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Global brain blood-oxygen level responses to autonomic challenges in obstructive sleep apnea.

  • Author(s): Macey, Paul M
  • Kumar, Rajesh
  • Ogren, Jennifer A
  • Woo, Mary A
  • Harper, Ronald M
  • et al.
Abstract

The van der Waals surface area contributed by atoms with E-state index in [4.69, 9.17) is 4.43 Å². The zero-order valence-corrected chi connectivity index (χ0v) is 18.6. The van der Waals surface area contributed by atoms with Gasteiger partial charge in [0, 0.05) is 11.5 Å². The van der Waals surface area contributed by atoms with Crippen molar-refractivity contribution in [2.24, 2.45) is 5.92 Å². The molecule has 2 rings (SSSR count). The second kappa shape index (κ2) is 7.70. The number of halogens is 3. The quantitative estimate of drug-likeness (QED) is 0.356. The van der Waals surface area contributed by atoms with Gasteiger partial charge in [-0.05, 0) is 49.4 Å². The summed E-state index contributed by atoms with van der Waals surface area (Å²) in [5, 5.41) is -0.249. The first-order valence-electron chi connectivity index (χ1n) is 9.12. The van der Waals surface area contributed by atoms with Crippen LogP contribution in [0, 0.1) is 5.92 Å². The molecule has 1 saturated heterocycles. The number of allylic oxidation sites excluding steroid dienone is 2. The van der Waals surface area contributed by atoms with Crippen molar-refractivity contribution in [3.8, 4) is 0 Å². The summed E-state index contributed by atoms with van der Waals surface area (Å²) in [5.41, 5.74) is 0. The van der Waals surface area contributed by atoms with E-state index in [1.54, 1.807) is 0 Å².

Obstructive sleep apnea (OSA) is accompanied by brain injury, perhaps resulting from apnea-related hypoxia or periods of impaired cerebral perfusion. Perfusion changes can be determined indirectly by evaluation of cerebral blood volume and oxygenation alterations, which can be measured rapidly and non-invasively with the global blood oxygen level dependent (BOLD) signal, a magnetic resonance imaging procedure. We assessed acute BOLD responses in OSA subjects to pressor challenges that elicit cerebral blood flow changes, using a two-group comparative design with healthy subjects as a reference. We separately assessed female and male patterns, since OSA characteristics and brain injury differ between sexes. We studied 94 subjects, 37 with newly-diagnosed, untreated OSA (6 female (age mean ± std: 52.1±8.1 yrs; apnea/hypopnea index [AHI]: 27.7±15.6 events/hr and 31 male 54.3±8.4 yrs; AHI: 37.4±19.6 events/hr), and 20 female (age 50.5±8.1 yrs) and 37 male (age 45.6±9.2 yrs) healthy control subjects. We measured brain BOLD responses every 2 s while subjects underwent cold pressor, hand grip, and Valsalva maneuver challenges. The global BOLD signal rapidly changed after the first 2 s of each challenge, and differed in magnitude between groups to two challenges (cold pressor, hand grip), but not to the Valsalva maneuver (repeated measures ANOVA, p<0.05). OSA females showed greater differences from males in response magnitude and pattern, relative to healthy counterparts. Cold pressor BOLD signal increases (mean ± adjusted standard error) at the 8 s peak were: OSA 0.14±0.08% vs. Control 0.31±0.06%, and hand grip at 6 s were: OSA 0.08±0.03% vs. Control at 0.30±0.02%. These findings, indicative of reduced cerebral blood flow changes to autonomic challenges in OSA, complement earlier reports of altered resting blood flow and reduced cerebral artery responsiveness. Females are more affected than males, an outcome which may contribute to the sex-specific brain injury in the syndrome.

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